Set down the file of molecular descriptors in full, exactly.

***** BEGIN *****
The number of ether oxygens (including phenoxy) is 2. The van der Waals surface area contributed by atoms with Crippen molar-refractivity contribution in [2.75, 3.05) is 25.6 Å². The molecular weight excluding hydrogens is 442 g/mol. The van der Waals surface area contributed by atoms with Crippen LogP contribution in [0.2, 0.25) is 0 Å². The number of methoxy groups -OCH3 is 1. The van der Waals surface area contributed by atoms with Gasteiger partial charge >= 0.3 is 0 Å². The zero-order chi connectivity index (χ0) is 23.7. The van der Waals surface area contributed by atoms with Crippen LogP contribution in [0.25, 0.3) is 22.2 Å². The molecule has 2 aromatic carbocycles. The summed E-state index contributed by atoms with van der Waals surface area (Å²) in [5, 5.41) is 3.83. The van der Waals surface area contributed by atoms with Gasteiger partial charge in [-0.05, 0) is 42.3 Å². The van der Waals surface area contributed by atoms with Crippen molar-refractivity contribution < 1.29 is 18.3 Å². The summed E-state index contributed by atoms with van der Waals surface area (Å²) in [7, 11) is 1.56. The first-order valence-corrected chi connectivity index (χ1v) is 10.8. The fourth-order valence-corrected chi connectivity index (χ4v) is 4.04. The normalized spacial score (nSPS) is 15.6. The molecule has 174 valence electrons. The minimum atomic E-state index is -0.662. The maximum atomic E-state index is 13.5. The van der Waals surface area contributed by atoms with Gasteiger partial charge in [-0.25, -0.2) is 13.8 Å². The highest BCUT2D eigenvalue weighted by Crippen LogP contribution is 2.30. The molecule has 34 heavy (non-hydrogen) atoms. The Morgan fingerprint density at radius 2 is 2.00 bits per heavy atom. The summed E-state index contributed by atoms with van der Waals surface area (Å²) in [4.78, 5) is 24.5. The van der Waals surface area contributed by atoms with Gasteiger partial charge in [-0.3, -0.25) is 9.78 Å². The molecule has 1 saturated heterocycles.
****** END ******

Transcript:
The number of ether oxygens (including phenoxy) is 2. The van der Waals surface area contributed by atoms with Crippen molar-refractivity contribution in [2.75, 3.05) is 25.6 Å². The molecular weight excluding hydrogens is 442 g/mol. The van der Waals surface area contributed by atoms with Crippen LogP contribution in [0.2, 0.25) is 0 Å². The number of methoxy groups -OCH3 is 1. The van der Waals surface area contributed by atoms with Gasteiger partial charge >= 0.3 is 0 Å². The zero-order chi connectivity index (χ0) is 23.7. The van der Waals surface area contributed by atoms with Crippen LogP contribution in [0.25, 0.3) is 22.2 Å². The molecule has 2 aromatic carbocycles. The summed E-state index contributed by atoms with van der Waals surface area (Å²) in [5, 5.41) is 3.83. The van der Waals surface area contributed by atoms with Gasteiger partial charge in [-0.05, 0) is 42.3 Å². The van der Waals surface area contributed by atoms with Crippen molar-refractivity contribution < 1.29 is 18.3 Å². The summed E-state index contributed by atoms with van der Waals surface area (Å²) in [7, 11) is 1.56. The first-order valence-corrected chi connectivity index (χ1v) is 10.8. The fourth-order valence-corrected chi connectivity index (χ4v) is 4.04. The normalized spacial score (nSPS) is 15.6. The molecule has 174 valence electrons. The minimum atomic E-state index is -0.662. The maximum atomic E-state index is 13.5. The van der Waals surface area contributed by atoms with Gasteiger partial charge in [-0.25, -0.2) is 13.8 Å². The highest BCUT2D eigenvalue weighted by Crippen LogP contribution is 2.30. The molecule has 34 heavy (non-hydrogen) atoms. The Morgan fingerprint density at radius 2 is 2.00 bits per heavy atom. The summed E-state index contributed by atoms with van der Waals surface area (Å²) in [4.78, 5) is 24.5. The van der Waals surface area contributed by atoms with Gasteiger partial charge in [-0.3, -0.25) is 9.78 Å². The molecule has 1 saturated heterocycles.